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Fashion in the 1880s in European and European-influenced countries is characterized by the return of the bustle. The long, lean line of the 1870s was replaced by a full, curvy silhouette with gradually widening shoulders. Fashionable waists were low and tiny below a full, low bust supported by a corset. The Rational Dress Society was founded in 1881 in reaction to the extremes of fashionable corsetryAs in the previous decade, emphasis remained on the back of the skirt, with fullness gradually rising from behind the knees to just below the waist. The fullness over the bottom was balanced by a fuller, lower chest, achieved by rigid corseting, creating an S-shaped silhouette.
Skirts were looped, draped, or tied up in various ways, and worn over matching or contrasting underskirts. The polonaise was a revival style based on a fashion of the 1780s, with a fitted, cutaway overdress caught up and draped over an underskirt. Long, jacket-like fitted bodices called basques were also popular for daywear.
Evening dresses were sleeveless and low-necked (except for matrons), and were worn with long over the elbow or shoulder length gloves of fine kid leather or suede.
Choker necklaces and jewelled collars were fashionable under the influence of Alexandra, Princess of Wales, who wore this fashion to disguise a scar on her neck.
Bodices were very tight fitted as a result of darts and princess seams. In the early 19th century dropped waists were common, creating a very long torso. Most ended in a point just below the waist. Collars that were very high and banded were very popular. These types of collars were called "officers collars".Underwear
The bustle returned to fashion and reached its greatest proportions ca. 18861888, extending almost straight out from the back waist to support a profusion of drapery, frills, swags, and ribbons. The fashionable corset created a low, full bust with little separation of the breasts.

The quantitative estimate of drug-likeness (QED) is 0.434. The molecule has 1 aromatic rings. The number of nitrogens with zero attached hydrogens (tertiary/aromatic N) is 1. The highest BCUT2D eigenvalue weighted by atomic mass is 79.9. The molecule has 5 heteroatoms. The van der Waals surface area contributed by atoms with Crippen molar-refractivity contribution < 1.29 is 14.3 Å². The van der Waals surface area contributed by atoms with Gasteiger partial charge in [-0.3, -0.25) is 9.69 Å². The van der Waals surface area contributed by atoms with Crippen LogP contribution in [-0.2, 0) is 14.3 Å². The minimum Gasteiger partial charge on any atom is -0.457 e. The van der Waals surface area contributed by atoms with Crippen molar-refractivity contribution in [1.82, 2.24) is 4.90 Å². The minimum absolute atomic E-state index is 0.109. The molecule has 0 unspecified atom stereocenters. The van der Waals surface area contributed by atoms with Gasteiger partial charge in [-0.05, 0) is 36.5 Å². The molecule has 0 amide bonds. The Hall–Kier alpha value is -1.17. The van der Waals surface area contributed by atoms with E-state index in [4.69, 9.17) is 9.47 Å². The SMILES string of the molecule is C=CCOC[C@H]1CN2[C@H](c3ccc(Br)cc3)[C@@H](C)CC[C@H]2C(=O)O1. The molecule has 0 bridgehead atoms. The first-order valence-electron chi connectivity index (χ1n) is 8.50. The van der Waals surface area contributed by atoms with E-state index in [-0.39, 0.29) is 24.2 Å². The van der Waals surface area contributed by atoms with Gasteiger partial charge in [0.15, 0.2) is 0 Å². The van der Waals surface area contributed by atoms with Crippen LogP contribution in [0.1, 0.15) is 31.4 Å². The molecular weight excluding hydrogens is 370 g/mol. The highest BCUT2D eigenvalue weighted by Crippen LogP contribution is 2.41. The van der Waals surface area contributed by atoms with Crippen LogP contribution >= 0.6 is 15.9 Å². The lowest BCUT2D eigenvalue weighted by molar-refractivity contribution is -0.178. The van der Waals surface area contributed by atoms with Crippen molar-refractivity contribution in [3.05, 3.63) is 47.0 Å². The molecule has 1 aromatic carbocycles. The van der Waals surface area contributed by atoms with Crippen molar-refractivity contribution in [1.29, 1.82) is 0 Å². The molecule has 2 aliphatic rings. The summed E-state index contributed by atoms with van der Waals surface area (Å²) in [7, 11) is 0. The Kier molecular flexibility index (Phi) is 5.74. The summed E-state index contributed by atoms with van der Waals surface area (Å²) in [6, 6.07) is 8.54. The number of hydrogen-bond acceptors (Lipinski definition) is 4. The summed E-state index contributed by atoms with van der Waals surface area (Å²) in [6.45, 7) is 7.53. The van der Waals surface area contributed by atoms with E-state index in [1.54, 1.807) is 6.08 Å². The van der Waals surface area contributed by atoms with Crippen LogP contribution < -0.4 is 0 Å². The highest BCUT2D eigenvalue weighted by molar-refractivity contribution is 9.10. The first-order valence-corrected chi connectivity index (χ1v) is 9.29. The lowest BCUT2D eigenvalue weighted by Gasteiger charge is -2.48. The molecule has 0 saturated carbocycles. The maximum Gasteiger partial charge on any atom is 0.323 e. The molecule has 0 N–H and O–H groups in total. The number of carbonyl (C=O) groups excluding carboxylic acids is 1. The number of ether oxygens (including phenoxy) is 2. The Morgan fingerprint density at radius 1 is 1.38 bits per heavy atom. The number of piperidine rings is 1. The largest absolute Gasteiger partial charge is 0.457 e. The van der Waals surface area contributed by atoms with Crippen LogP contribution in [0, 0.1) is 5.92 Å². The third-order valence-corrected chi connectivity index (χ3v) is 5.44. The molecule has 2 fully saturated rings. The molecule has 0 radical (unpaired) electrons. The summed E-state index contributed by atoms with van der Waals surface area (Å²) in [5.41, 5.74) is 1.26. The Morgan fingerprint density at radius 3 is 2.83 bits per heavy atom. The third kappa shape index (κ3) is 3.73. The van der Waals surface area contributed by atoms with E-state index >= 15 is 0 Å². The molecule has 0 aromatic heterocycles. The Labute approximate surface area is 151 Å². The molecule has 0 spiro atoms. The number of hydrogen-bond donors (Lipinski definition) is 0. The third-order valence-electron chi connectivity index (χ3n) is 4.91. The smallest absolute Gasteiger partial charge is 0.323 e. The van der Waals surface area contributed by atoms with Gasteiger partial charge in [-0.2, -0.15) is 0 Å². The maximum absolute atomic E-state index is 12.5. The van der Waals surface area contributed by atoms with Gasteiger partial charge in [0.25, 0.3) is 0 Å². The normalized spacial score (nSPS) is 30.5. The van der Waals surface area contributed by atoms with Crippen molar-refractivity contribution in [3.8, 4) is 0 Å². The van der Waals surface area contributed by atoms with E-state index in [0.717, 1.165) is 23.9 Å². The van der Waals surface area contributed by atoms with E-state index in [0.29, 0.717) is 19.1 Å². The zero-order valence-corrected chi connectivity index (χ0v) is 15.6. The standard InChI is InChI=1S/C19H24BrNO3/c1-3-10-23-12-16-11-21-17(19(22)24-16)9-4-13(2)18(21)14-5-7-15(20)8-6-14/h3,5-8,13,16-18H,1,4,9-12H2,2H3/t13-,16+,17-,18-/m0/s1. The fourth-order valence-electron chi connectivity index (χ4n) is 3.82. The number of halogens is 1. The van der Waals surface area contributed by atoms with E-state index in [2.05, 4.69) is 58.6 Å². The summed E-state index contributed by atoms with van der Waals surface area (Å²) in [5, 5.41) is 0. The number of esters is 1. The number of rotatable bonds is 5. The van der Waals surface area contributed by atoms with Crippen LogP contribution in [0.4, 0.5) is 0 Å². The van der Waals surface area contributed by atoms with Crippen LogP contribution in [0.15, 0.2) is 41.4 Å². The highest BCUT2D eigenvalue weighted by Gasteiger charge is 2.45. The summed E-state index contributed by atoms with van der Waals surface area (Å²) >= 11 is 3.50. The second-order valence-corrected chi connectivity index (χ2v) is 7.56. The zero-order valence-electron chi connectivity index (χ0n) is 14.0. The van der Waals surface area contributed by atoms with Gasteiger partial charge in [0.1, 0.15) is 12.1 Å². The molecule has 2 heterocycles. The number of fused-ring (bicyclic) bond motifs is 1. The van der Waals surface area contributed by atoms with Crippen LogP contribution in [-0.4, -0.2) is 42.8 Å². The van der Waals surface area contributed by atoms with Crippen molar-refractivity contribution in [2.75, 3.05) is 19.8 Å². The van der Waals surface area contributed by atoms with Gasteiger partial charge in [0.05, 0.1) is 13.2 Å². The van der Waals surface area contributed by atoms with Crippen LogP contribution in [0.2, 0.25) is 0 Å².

The usual undergarment was a combination, a camisole with attached knee- or calf-length drawers, worn under the corset, bustle, and petticoat. Woolen combinations were recommended for health, especially when engaging in fashionable sports.Riding habits had become a "uniform" of matching jacket and skirt worn with a high-collared shirt or chemisette, with a top hat and veil. They were worn without bustles, but the cut of the jacket followed the silhouette of the day.
In contrast, hunting costumes were far more fashionably styled, with draped ankle-length skirts worn with boots or gaiters.
Tailored costumes consisting of a long jacket and skirt were worn for travel or walking; these were worn with the bustle and a small hat or bonnet. Travelers wore long coats like dusters to protect their clothes from dirt, rain, and soot.Artistic or Aesthetic dress remained an undercurrent in Bohemian circles throughout the 1880s. In reaction to the heavy drapery and rigid corseting of mainstream Paris fashion, aesthetic dress focused on beautiful fabrics made up simply, sometimes loosely fitted or with a belt at the waist. Aesthetic ideas influenced the tea gown, a frothy confection increasingly worn in the home, even to receive visitors.
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